Peter Galbert has some amazing resources online too. I recommend his Perch stool (for which he's also posted some videos; he has a wealth of info on his blog too). Galbert is really fun to watch because he uses some modern, very clever techniques for drilling, and bending wood. His designs are just sublime and innovative while still being traditional enough. He's the Veritas to Buchanan's Lie Nielsen. (He's also a Ninja with the lathe, so that's fun to watch).
    Last edited by Prashun Patel; 10-14-2019 at 5:34 PM.

  6. #21
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    Apr 2007
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    I totally agree, Ken! It can do a lot of things that the roughing gouge, spindle gouge, and parting tool can do. And there's something so satisfying about the way it cuts. So crisp and smooth. Like the drawknife, it's been fun to push myself to do more than I thought possible with it.

  7. #22
    Join Date
    May 2015
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    NW Indiana
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    638
    Quote Originally Posted by Jim Becker View Post
    I LOVE how you left that knot-hole in the spindle!
    2nd that in a big way. Love it. I enjoy trying to incorporate some of the woods interesting defects into the design. You did a great job of it.
    If you don't stand for something, you'll fall for anything.

  8. #23
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    Mar 2006
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    Austin Texas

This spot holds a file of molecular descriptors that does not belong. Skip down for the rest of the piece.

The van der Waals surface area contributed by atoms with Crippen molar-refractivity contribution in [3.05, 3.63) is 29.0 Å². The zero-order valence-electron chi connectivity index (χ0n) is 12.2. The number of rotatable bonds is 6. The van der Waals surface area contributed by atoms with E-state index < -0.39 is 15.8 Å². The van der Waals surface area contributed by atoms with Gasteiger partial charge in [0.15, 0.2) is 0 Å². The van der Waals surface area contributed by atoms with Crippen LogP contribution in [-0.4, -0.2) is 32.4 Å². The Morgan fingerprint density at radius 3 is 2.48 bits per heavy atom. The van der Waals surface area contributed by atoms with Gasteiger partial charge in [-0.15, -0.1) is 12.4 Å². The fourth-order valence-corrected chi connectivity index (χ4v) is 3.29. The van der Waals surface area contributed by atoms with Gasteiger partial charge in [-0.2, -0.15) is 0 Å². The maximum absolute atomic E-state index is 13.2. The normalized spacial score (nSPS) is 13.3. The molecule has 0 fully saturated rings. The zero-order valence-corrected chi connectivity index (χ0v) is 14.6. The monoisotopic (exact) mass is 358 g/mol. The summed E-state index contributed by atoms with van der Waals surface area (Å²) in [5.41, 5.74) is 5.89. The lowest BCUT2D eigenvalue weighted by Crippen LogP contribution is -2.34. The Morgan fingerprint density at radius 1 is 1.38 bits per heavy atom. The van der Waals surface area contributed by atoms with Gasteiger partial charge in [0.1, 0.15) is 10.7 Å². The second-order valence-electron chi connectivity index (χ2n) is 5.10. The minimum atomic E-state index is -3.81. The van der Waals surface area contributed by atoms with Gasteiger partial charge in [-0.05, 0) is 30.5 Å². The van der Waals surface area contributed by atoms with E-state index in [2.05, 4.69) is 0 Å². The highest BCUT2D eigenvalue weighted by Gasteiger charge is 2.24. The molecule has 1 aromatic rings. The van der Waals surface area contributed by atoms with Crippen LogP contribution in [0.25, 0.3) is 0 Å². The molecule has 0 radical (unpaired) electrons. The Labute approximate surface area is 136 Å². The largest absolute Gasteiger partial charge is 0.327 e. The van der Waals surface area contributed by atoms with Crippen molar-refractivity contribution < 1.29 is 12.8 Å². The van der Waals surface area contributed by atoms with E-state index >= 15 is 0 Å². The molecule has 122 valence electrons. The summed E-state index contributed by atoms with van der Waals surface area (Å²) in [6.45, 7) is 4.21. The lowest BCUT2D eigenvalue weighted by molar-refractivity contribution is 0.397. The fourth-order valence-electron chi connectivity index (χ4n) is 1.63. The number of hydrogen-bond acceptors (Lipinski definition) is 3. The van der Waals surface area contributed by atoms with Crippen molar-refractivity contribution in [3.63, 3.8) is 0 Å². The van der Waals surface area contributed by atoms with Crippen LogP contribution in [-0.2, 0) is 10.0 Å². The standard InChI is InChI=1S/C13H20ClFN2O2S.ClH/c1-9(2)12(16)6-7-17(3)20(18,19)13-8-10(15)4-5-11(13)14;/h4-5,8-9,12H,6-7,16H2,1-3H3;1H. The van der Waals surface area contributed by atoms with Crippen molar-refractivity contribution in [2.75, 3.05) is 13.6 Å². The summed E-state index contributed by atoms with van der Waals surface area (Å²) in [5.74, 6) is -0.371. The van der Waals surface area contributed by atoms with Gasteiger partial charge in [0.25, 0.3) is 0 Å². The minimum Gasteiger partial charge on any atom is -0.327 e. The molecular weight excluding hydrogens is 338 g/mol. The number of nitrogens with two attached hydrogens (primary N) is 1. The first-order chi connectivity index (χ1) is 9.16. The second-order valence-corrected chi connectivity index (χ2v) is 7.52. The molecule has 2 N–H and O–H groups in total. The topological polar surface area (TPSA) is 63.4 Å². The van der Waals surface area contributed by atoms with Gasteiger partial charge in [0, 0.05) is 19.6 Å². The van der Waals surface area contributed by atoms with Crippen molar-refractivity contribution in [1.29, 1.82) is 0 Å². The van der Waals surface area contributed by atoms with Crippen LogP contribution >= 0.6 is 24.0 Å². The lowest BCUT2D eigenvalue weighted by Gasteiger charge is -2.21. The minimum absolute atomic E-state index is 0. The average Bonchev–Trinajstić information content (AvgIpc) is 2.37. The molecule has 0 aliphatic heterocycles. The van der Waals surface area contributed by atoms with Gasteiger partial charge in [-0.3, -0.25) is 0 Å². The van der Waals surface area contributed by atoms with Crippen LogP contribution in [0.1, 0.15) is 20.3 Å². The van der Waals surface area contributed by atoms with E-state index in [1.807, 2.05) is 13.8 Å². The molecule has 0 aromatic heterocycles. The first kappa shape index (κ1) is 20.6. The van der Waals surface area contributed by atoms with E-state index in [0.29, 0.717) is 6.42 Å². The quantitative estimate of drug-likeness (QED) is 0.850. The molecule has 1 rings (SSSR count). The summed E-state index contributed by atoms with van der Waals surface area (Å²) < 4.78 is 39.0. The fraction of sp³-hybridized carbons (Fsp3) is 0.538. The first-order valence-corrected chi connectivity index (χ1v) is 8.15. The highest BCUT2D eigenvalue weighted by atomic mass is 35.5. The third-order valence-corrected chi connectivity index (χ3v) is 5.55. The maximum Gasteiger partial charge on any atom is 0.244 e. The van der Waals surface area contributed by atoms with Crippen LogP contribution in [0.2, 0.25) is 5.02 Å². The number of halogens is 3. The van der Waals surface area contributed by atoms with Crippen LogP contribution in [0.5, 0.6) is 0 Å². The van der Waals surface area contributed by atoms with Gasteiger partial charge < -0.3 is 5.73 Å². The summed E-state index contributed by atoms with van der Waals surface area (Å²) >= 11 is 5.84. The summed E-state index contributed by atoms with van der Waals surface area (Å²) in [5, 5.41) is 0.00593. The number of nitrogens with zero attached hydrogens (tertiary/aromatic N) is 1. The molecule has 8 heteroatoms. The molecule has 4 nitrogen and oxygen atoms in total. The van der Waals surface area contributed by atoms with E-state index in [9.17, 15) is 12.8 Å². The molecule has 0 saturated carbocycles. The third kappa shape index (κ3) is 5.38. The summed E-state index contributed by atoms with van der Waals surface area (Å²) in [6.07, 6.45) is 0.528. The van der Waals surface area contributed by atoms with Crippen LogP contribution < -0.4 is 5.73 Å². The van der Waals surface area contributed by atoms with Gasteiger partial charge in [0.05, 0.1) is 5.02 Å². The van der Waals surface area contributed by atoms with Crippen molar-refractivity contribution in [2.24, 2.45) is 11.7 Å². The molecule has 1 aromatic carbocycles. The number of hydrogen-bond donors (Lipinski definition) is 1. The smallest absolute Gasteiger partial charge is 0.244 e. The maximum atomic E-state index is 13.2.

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    Thanks for the info Prashtun. I have long considered "chairs" to be the mark of a true woodworking craftsman and I applaud your efforts. I will look into the Dunbar and Galbert source info to see what I can see. You are pushing me to jump into a "chair" sooner than later.
    David

  9. #24
    Join Date
    May 2014
    Location
    Washington State rainforest
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    Very, very nice. I do lots of wedged through tenons and the idea of just splitting it for the wedge with a chisel kind of freaks me out, but makes a lot of sense. I really appreciate all the references and little tips in here!
    Don't ask me how I know that!

  10. #25
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    Apr 2007
    Location
    New Jersey
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    Finished

    I wanted to finish this chair with red followed by black milk paint. However, I find the mixing and applying of milk paint tedious. I painted the first coat red, and then sprayed black India Ink for the second coat. Burnishing the milk paint is just no fun, IMHO. It's dusty, rubs through, and is just messy in every way to work with. I don't understand the appeal - besides the great stock colors that the Old Fashioned Milk Paint company makes it in.

    I diluted the India ink in ethanol and sprayed it until I got the shade of black I was after. I applied 2 coats of Waterlox Original Sealer Finish, then sanded it. Next time, I would use shellac as a seal coat. This can be sprayed. Wiping or brushing on finishes for a chair is not fun. With colorants, it's just hard to simultaneously knock the grain back between coats while not burning through. As a result, my painted and dyed finishes rarely feel as good as uncolored finishes. In the end, it worked out.

    I think prefinishing would have helped a great deal. Especially in this case, where very little glue is used. The pieces could be wedged, trimmed, and touched up easily, but you wouldn't have to touch the points where the spindles meet the seat or crest - the hardest part to keep smooth.
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  11. #26
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    Apr 2007
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    New Jersey
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    I started my second chair. This one will be in walnut.